guessing. Things like that only happen when you're on a bike in the

outback.

 

On the way back I also met the camel guy again. He does about 20 kms a day

so hadn't got very far since I'd last chased his camels down the road. He

was holed up in a rest area, the camels were outback munching on the trees.

He introduced himself a Klaus and he'd been traveling round Australia for 12

years with only the mode of transport changing. The first 8 years he'd

traveled by bicycle with his dog. He'd built a little trailer for the dog

as it could only walk for about 25 kms a day. Problem is the dog got clever

and as time went on he wanted to spend more time on the trailer and less

time walking. Klaus would have to chase the dog off the trailer but the dog

got clever again and noticed that if it just wandered into the middle of the

road, then Klaus would chase him back onto the trailer again to keep him

away from the cars.

 

After 8 years he got sick of traveling by bike and built himself an

amphibious bike. The idea being he'd travel by river where he could and

then if the river dried up he could cycle to the next river with water. He

managed this for 3 years before he decided he was a rubbish sailor and came

up with the idea of the camels. Ignoring that they run off when approached

by bicycles, it's a pretty good way to travel round Oz. The only downside

he says is that the tourists are always stopping and hassling him for photos

and to pet the camels. The Oz govt should make the man a National Heritage

site as I reckon a lot more people go home talking about the guy being

pulled across Oz by camels than they do Ayer's Rock.

 

While I was in the resort I met a lad called Damien who's doing a big tour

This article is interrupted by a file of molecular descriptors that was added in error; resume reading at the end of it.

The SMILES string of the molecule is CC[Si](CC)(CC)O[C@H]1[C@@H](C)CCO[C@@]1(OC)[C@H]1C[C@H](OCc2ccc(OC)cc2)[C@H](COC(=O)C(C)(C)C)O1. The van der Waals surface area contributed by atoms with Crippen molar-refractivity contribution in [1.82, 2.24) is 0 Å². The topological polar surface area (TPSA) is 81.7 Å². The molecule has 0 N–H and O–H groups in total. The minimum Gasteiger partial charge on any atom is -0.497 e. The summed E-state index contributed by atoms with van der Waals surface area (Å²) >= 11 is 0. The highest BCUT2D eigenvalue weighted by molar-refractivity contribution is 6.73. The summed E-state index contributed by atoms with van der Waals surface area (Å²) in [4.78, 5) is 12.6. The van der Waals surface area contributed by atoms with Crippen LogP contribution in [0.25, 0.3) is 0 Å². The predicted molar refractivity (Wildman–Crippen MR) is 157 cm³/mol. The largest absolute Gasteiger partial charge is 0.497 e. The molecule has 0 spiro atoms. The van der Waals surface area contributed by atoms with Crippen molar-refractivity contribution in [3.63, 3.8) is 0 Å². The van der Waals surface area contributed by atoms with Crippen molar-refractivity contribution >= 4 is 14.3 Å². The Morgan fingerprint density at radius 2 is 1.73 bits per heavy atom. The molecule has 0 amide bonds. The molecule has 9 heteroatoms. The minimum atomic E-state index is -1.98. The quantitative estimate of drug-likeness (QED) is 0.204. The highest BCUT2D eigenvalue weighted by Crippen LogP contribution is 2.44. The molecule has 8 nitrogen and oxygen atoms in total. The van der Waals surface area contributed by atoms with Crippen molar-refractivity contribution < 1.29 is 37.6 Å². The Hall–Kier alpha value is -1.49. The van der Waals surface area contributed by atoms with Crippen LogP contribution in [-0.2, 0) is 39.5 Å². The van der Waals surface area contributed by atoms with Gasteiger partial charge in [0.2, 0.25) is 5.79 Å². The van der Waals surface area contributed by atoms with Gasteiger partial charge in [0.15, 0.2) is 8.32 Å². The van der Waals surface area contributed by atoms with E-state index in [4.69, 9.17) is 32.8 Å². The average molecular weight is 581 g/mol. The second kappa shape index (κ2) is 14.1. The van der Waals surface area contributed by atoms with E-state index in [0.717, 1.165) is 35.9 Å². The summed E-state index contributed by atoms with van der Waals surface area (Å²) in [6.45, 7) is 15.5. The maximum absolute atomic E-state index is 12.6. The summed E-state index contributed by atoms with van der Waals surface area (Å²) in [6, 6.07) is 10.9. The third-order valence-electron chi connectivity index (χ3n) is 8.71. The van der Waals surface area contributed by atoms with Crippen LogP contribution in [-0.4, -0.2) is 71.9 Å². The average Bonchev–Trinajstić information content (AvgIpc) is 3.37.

by motorbike. One of those times you meet someone and think yeah this is a

bloke I could be mates with irrespective of the circumstances. His plans

are to head north over to Malaysia and then across Asia to Europe. We kept

on bumping into each other as I was heading back to Alice and he was taking

detours on his bike so we spent a fair bit of time chatting in the

roadhouses. I pointed out that he's heard my cycling stories for the

tourists so many times that he can tell them while I take a bit of time off.

Damien is one of those blokes who's always hatching plans and I made the

mistake of saying I'd love to do South America by motorbike and now I've

agreed to a 3 month journey sometime after I get back. I seems to have

turned into a man who agrees to everything. My future list of things to do

grows everyday and now includes climb Mt Kilimanjaro, cycle the Croatian

coast and South America by motorbike. This doesn't include the plans I'm

keeping to myself.

 

I'm back in Alice Springs now and will hopefully catch up with Damien later

as I haven't had a night on the beer since south Thailand and I reckon I

could do with one.

 

Was it worth the 2000 km detour to see Ayer's Rock? Not really. Was it

worth it for the people I've met and the experiences I've had? Definitely.

I'd have done double that distance just for the great two weeks I've had.

 

Anyways best go and find a campsite for the night.

 

Lots of Love As Always,

 

Craig.